I have extended UnitDriven to provide support for (the current beta release of) Windows Phone 7. This means you can write a unit test that runs on .NET, Silverlight and Windows Phone. This is an Alpha release for now, hopefully if we get a few people to use it I can make a more stable release when the final version of the WindowsPhone7 SDK is released.
Here is a screenshot of UnitDriven running tests on the WindowsPhone7 emulator.
One interesting thing is that all I had to do to support this was link files from the Silverlight version of UnitDriven into a new Phone project. It all compiled and ran on the first try.
However, even though it ran it wasn’t actually usable. I had to create new versions of the Views to accomodate the smaller screen size and default layout differences (buttons are relatively bigger for example). Also the scroll bars are only visible while scrolling and you have to click and drag on a Circle or the text to actually do the scrolling.
Please feel free to comment on the UnitDriven forums if you have any comments or questions!
I applied some updates to UnitDriven and released a new version recently. The updates provide some nicer nesting of namespaces in the test runner UI as well as improved disabling of ‘Run’ buttons and correctly functioning Timeouts.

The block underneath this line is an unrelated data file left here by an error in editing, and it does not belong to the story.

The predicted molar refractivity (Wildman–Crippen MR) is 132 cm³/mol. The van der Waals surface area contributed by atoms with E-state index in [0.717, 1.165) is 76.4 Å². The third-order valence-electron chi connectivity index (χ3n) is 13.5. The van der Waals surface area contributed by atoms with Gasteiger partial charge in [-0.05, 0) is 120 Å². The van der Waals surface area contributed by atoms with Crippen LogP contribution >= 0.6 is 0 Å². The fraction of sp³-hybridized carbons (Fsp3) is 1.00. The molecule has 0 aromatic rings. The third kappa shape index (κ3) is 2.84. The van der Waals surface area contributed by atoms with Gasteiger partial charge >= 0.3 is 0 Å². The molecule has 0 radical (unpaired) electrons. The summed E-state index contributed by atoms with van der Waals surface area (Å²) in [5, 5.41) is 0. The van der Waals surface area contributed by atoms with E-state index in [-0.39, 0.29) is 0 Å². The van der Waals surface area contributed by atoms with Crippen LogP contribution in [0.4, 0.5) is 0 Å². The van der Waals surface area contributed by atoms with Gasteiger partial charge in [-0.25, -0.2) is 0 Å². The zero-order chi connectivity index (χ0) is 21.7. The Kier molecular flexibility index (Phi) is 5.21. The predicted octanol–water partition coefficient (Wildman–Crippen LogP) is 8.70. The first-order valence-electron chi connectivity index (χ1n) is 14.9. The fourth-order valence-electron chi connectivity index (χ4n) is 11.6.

Also the update is paired with updates to StatLight so you can run your Silverlight unit tests in a purely automated fashion.
Also, if you find yourself trying to remember why you would want to use UnitDriven instead of one of the other unit test frameworks for Silverlight, here are the main features.
- First class support for asynchronous tests.
- Supports the ability to author identical tests for Silverlight and .NET (file linking).
- Parallels either MSTest or NUnit seamlessly.
The book DSLs in Boo: Domain-Specific Languages in .NET written by Oren Eini writing as Ayende Rahien has finally shipped. The final version is available online at Manning Press and I highly recommend it.
I was one of the technical reviewers so I have already read this book and I can tell you first hand it’s definitely one for your book shelf. The first few chapters describe the generalities of DSLs and Boo then the subsequent chapters describe all of the details you might need to know to implement an internal DSL in your application.
If you’ve been wondering about the whole DSL thing, this book would be a good gateway to the world. It’ll stretch your brain and certainly expose you to some new ideas. In addition the author makes a good case for some practical business applications and introduces a new addition to the open source scene: Rhino DSL.
I also got an honorable mention in the acknowledgments section of the book and a special quote on the Manning Press web site that’s pretty cool! Check out it out!
I recently upgraded one of my projects to .NET 4.0 only to find that NUnit would no longer run my tests. Rather than waiting for the next version of NUnit to come with a .NET 4 build I decided to download the source code and build it myself. I’m including a zipfile with the required solution and project files to build NUnit yourself.
This should tide you over until the official build is released.
- Download the latest source code of NUnit
- Place the unzipped contents of this folder at $(NUnit)\solutions\
- Open nunit.sln and build
- You will get some build errors on one of the assemblies but most of the core assemblies will work fine.
- Copy the newly built assemblies into your applications lib folder.